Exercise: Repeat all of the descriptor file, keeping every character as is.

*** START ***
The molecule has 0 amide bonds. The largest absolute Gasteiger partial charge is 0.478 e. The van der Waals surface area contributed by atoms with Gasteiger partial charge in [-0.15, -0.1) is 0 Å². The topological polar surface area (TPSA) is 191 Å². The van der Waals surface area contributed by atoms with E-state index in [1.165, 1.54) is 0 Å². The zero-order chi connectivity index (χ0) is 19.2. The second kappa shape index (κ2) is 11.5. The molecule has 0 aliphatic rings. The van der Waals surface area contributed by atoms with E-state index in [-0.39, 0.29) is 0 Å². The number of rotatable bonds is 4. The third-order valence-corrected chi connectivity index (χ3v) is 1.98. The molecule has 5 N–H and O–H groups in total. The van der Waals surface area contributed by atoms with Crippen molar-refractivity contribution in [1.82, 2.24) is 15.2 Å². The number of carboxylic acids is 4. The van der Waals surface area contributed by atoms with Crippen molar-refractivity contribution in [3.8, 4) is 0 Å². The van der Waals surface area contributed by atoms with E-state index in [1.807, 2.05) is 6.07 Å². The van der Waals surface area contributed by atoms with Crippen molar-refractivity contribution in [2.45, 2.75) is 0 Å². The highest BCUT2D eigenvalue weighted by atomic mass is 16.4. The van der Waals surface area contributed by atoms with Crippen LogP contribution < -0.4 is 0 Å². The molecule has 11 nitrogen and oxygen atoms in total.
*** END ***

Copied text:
The molecule has 0 amide bonds. The largest absolute Gasteiger partial charge is 0.478 e. The van der Waals surface area contributed by atoms with Gasteiger partial charge in [-0.15, -0.1) is 0 Å². The topological polar surface area (TPSA) is 191 Å². The van der Waals surface area contributed by atoms with E-state index in [1.165, 1.54) is 0 Å². The zero-order chi connectivity index (χ0) is 19.2. The second kappa shape index (κ2) is 11.5. The molecule has 0 aliphatic rings. The van der Waals surface area contributed by atoms with E-state index in [-0.39, 0.29) is 0 Å². The number of rotatable bonds is 4. The third-order valence-corrected chi connectivity index (χ3v) is 1.98. The molecule has 5 N–H and O–H groups in total. The van der Waals surface area contributed by atoms with Crippen molar-refractivity contribution in [1.82, 2.24) is 15.2 Å². The number of carboxylic acids is 4. The van der Waals surface area contributed by atoms with Crippen molar-refractivity contribution in [3.8, 4) is 0 Å². The van der Waals surface area contributed by atoms with E-state index in [1.807, 2.05) is 6.07 Å². The van der Waals surface area contributed by atoms with Crippen molar-refractivity contribution in [2.45, 2.75) is 0 Å². The highest BCUT2D eigenvalue weighted by atomic mass is 16.4. The van der Waals surface area contributed by atoms with Crippen LogP contribution < -0.4 is 0 Å². The molecule has 11 nitrogen and oxygen atoms in total.